When we talk about outbound and inbound, this is how you should think about it: outbound means pushing messages out there to journalists or potential customers for volumes-sake so that it goes out and hopefully reaches as many people as possible; inbound means pulling the right people in with relevant messages that they find on their own and choose to consume of their own will whenever they decide to.
That's what's changed over the past few decades ‒ consumers have become far more sophisticated, educated and guarded with devices, tools and apps to ignore you. Or if you do your job well, to pay attention to you.
This is the world we live in ‒ a constant fight for attention because of a complete saturation with content and information everywhere, all the time, from anyone, brands and ordinary people.
To build a sphere of influence in such a tough environment is a hard job. Usually, that's the job of PR people so I don't envy their new reality. But to stay relevant and manage to break through that attention bubble, PR people need to turn to inbound. They need to combine the good parts of the outbound world and use them for inbound.
Inbound PR focuses on all things digital across paid, earned, social and owned media (PESO) and with this post I want to show you a few ways in which you can turn traditional PR activities into Inbound PR activities. Here we go.
How to Turn Outbound PR into Inbound PR
I've written a whole blog post about how to do media relations the inbound way, but the main gist really is that in the digital world, there's no need for crazy journalist cold calling and mass emailing to pitch your story. Don't chase journalists. Give them a reason to chase you or the business you represent.
Just as with customers, you can pull the media in too with relevant content that they can find when they do research. You can do this by turning your (dry) press releases into more engaging, keyword-optimised blog posts, videos or even infographics and additionally creating an inbound PR newsroom on your website where you can store all of this, including your press release copies for future reference and as a search bank for the journalists that poke around your website.
And then of course, you can still do your media outreach, but do in a way that the journalists you want to target prefer, meaning that you need to do your research about them too and be on point on the right channel, whether Twitter or LinkedIn or with a comment on an article they've written.
Research and Reports
This is another type of content that PR people usually take care of ‒ the presentation of big research and reports (e.g. yearly reports, sustainability reports etc.) and spreading them through the media.
What I find most shocking is that all those super valuable, filled with lots of information PDF files are just put there on the website as a free downloadable link and anyone can get a free copy of a report that's taken months or a whole year to create. And so you can't even measure how they end up performing.
Here's a solution for you. Keep your PDFs, but instead of offering them as a hyperlink, create a landing page where you ask people to fill out a form with their name, email address, company (or whatever info you need) and only those who fill this out, can get the report. This way you don't give away such valuable pieces of content for free, but you exchange them for direct contact details that you can use to engage with these people further as they've clearly shown interest (they filled out that form, right?).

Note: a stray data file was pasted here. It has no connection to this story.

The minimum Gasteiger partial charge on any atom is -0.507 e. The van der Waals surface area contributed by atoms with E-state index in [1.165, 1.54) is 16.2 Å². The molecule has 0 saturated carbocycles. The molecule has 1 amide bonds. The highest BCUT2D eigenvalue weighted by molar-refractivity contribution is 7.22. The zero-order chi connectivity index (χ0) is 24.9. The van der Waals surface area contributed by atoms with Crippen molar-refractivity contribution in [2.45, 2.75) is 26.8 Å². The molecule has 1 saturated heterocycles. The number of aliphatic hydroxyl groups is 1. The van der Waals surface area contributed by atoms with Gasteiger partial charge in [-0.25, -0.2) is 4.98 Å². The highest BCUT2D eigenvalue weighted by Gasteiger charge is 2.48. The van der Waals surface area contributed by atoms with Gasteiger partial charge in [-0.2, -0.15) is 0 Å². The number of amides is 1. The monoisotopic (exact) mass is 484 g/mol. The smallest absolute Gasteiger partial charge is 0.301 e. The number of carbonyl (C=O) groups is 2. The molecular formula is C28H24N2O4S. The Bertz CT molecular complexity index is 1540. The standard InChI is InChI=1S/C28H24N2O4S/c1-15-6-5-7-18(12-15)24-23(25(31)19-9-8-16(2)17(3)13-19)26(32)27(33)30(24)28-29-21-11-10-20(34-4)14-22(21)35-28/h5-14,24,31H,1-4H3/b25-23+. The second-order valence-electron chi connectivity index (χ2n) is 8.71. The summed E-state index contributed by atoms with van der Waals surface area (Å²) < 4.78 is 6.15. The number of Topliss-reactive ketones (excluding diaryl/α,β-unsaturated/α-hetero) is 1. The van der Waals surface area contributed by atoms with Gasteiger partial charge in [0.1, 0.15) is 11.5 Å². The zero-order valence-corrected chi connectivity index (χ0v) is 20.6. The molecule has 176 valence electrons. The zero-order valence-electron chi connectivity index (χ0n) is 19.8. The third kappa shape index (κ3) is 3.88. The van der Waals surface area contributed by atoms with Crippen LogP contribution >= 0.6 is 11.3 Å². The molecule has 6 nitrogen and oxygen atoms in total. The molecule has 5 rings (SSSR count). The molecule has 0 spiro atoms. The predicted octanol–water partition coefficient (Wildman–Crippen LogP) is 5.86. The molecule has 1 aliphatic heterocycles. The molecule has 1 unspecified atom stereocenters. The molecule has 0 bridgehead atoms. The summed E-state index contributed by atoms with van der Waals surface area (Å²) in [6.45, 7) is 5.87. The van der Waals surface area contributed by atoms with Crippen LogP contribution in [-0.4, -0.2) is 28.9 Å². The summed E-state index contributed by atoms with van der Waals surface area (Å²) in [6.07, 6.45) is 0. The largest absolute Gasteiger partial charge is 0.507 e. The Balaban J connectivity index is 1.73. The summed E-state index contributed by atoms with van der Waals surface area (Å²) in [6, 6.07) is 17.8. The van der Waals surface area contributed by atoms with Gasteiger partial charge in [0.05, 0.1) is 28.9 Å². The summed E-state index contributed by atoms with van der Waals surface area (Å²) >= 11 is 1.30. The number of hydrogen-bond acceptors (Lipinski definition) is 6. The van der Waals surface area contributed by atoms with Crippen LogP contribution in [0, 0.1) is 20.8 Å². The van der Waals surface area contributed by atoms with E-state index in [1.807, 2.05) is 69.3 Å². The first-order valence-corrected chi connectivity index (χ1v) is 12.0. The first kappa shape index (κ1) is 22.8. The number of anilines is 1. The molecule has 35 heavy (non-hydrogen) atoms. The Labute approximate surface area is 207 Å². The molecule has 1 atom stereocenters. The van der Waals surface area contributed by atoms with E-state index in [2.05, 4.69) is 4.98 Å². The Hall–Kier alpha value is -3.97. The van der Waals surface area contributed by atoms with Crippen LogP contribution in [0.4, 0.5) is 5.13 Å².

Speaking of all the content mentioned above ‒ press releases, infographics, research and reports ‒ don't stop at your own media channels or hoping to gain some earned media through inbound media relations.
Go a step further and offer to write guest posts on relevant online magazines or blogs. You'd be surprised how appreciated such pieces of work are (provided they are relevant and of interest to the publication's readers).
This will allow you to share your own content in your own words (you control it!), achieve more reach and audience attention, and most importantly get some link building going because usually the publication would reference you as the writer and link to your website. And as you probably know, having a number of authoritative websites linking to yours is extremely important for SEO and getting your page higher in search results.
Brochures and Catalogues
Another thing I've seen PR people do a lot is creating collateral. Brochures, catalogues, all that print materials being transmitted here and there. Don't get me wrong, such materials are needed at events for example, but why leave it only there? Why not turning them into infographics, PDFs hidden on landing pages on your inbound PR newsroom, or even better, mobile apps for people to browse and learn more or quizzes and bots to find what's best suited for their needs?
Interactive content is growing in importance so now is the time to repurpose all that materials and collateral you already have for the online world.
The main learning here is that you need to find ways to be there where your consumers are and that means stepping out of your comfort zone and embracing all the possibilities that digital offers. Yes, it's going to take a while but why stay outboundy stuck? It's better to take a risk now, learn, adopt, adjust and welcome the inbound era.
What other outbound activities could you turn into Inbound PR?
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